and universities should desire to get the most out of the people who work in and give life
to their institutions. Some jobs are more
critical than others. People should be
assigned tasks from critical areas on campus while ensuring that all functions of the
organization are performed.
Traditional organization theory describes
organizations as made up of functions that comprise the core of institutions
and those that provide support to the core. The
core of the organization is like the core of a persons bodywhere the head and
trunk of the body contain the vital and life-sustaining organs. The arms, hands, legs, and feet are tremendous
complements to the core, but can be sacrificed if needed to ensure the survival of the
From the perspective of the human body,
the arms, hands, legs, and feet are used to support the functioning of the core. Without any arms and legs, people would have
extreme difficulty caring for themselvesfinding food, eating, building shelter, and
putting on protective clothing. With the loss
of only one appendage, however, people could still manage to provide for themselves with
minimal difficulty. While the core is the
most critical part of the body, it is dependent upon the appendages to provide the
resources needed to survive and thrive.
The concepts of core and non-core
functions are similar to the organization theory concepts of line and staff positions. When you picture an organizational chart with the
positions in an organization drawn out, you see pictures of boxes or circles connected
with vertical and horizontal lines. Organizational
charts show the line and staff positions in the organizations. Line positions are those that directly participate
in the primary mission and purpose of the organization.
Staff positions are those that provide support to the core positions. Within staff units, there are also line and staff
positionssome staff positions do the direct work of the unit and others in the unit
support those working in the line.
In colleges and universities, the core
functions are those related to the academic mission of the institution. Universities exist to educate students; that is
their primary mission. All of the positions
that are directly involved in teaching and instruction make up the core of our
institutions. Professors, academic department
heads, deans, academic vice presidents, and college presidents are the core and line
positions in colleges and universities. All
other positions provide support to the core and the line positions. Library, residence life, development, maintenance,
information management, admissions, and alumni offices all provide support to the teaching
When colleges and universities have to
cut positions, it is rare that they begin by eliminating line positions. Rather, the positions that are first cut are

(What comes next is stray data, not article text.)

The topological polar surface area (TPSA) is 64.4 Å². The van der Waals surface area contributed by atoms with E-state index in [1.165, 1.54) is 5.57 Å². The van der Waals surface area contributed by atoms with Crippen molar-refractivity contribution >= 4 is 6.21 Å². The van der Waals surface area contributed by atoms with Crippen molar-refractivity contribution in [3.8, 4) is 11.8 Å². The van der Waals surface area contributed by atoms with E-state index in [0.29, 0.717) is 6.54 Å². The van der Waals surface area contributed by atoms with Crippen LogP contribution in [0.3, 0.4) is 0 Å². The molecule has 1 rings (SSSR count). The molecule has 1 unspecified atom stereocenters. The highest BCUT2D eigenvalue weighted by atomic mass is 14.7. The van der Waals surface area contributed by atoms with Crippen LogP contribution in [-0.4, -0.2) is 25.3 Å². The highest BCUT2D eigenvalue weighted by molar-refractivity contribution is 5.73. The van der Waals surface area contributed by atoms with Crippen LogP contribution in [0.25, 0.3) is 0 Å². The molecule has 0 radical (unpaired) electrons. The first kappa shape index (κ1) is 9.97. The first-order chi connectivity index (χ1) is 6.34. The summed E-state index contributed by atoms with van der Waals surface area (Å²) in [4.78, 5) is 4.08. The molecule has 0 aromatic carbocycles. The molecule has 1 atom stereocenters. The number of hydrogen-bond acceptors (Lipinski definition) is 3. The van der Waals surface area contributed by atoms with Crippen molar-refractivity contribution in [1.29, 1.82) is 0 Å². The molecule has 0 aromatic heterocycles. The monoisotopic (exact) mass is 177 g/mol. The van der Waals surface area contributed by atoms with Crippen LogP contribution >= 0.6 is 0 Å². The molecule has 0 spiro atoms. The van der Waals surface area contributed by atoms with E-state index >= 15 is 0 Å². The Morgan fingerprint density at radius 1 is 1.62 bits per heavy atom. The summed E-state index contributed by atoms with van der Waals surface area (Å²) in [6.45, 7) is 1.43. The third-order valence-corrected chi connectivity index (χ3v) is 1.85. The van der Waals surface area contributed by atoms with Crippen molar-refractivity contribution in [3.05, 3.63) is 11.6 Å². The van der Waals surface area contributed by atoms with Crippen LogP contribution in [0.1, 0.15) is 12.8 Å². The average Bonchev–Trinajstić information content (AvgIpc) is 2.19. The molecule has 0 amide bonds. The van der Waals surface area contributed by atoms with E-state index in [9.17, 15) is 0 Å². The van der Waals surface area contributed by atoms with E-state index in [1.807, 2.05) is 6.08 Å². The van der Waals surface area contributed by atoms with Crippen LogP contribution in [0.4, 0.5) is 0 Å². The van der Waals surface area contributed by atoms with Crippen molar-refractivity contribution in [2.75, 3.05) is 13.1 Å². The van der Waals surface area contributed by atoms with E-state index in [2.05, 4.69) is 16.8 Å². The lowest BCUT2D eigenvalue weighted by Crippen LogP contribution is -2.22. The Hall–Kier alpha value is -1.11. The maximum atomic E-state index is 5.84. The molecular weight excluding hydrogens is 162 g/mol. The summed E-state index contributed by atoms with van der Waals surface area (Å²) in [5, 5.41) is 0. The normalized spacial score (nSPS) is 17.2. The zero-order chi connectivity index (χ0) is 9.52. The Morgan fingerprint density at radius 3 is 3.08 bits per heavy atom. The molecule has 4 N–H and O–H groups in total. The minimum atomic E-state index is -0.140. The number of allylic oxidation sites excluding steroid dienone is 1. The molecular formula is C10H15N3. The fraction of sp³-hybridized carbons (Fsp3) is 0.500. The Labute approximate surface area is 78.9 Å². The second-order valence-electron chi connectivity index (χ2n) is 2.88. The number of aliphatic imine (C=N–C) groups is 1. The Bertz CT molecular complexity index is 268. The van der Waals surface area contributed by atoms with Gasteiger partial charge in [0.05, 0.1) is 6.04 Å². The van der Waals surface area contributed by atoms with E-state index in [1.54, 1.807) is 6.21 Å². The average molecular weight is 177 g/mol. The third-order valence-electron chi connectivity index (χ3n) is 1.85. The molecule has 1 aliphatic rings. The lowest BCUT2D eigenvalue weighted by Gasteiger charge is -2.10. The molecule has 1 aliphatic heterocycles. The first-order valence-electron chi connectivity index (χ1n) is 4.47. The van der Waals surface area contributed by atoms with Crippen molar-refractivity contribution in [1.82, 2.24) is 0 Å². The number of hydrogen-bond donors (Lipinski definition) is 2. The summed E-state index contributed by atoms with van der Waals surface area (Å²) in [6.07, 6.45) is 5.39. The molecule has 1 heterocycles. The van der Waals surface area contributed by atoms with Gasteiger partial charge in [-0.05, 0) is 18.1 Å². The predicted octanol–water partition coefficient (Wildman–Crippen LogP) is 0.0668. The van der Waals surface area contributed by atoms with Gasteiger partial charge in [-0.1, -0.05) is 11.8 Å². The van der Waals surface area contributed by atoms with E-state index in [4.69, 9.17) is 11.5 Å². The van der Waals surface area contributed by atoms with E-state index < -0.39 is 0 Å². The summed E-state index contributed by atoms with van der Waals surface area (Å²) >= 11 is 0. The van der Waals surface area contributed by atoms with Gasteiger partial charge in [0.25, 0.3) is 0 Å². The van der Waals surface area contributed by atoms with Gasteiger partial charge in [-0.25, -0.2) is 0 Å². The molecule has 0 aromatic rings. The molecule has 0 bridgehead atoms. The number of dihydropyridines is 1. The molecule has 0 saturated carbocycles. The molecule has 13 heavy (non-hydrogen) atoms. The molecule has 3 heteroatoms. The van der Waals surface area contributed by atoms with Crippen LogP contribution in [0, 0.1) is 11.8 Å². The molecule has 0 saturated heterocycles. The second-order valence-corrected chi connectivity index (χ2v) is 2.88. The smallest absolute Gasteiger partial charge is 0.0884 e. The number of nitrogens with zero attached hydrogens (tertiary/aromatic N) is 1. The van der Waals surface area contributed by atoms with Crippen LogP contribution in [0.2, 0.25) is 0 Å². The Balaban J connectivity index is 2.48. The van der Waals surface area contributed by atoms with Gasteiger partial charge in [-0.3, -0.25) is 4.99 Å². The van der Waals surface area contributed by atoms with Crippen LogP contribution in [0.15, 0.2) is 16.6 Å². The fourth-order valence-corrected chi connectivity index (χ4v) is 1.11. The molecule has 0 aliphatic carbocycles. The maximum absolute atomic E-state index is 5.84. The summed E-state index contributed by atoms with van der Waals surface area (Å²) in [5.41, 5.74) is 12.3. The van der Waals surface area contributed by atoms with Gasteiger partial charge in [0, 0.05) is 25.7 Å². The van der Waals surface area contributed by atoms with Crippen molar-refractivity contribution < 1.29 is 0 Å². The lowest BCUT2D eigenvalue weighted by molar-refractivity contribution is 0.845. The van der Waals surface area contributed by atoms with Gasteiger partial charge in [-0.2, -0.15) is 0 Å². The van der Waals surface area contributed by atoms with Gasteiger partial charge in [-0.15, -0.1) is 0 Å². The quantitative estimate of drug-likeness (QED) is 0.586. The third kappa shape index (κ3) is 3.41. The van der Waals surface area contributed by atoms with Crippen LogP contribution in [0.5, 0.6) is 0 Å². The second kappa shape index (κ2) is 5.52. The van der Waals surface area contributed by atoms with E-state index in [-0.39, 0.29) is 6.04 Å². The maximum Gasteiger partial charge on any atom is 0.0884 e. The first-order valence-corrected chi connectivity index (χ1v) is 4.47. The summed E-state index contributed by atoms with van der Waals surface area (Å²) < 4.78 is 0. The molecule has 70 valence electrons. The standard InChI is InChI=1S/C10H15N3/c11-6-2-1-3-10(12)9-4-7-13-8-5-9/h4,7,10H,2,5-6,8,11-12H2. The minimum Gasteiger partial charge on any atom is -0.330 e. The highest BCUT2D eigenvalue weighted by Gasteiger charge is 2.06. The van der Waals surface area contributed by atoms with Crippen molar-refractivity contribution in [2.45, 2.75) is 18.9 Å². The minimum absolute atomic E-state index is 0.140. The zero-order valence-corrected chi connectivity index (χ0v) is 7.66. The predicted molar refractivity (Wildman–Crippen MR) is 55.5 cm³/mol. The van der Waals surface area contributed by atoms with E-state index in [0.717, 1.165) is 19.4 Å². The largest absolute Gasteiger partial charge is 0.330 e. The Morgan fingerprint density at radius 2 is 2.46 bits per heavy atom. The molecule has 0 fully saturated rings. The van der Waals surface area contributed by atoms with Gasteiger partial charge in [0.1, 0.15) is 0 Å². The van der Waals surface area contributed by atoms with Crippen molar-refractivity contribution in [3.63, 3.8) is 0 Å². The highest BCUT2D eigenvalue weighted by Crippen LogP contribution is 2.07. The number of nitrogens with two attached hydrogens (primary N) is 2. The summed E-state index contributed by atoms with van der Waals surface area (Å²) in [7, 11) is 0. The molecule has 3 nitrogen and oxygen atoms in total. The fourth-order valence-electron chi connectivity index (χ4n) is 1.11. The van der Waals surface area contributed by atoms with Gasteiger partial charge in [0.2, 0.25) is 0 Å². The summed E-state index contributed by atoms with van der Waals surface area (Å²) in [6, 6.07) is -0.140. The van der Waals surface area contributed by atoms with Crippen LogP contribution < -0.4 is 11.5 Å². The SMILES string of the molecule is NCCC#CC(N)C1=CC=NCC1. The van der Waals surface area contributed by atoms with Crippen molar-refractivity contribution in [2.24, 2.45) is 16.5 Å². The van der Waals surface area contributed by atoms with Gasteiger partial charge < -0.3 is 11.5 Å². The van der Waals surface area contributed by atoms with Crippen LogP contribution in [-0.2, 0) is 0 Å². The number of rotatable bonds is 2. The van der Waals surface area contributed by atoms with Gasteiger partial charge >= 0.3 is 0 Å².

those furthest from the core. Staff positions
that provide the least critical services in support of the core are those that can be
Among staff positions, there are some
that provide more critical support to the core than others.
Staff positions that provide services to those in the line of the organization are
more imperative than those that are farther removed from the line. In higher education, development and recruiting
are the staff functions that exist most closely to the core and provide the resources that
the core needs most to survive. Development
officers find and secure the financial resources needed to support programs, scholarships,
and faculty compensation and development. And
without effective recruiting personnel, classrooms might not have students to engage in
the educational process.
Following the development and recruiting
functions, facilities, financial aid, and student development are probably the next most
critical support functions. Facilities must
exist to promote effective teaching and learning. Classrooms,
research facilities, and offices are needed to bring about student-teacher interaction. Additionally, resident students need adequate
living quarters. Financial aid services are
needed to help students find ways to pay for their education. Student development functions attend to the
personal and social needs of students.
Within almost any large-scale
organization, there will be workers who do not have enough productive work to keep them
busy. C. Northcote Parkinson described the
tendencies for organizations to become big and wasteful (click here to read an article about these tendencies). For organizations to remain lean and effective,
they must periodically assess the allocation and quality of work and make corrective
adjustments. As argued in the previously
cited article, non-profit organizations probably have a greater tendency to become and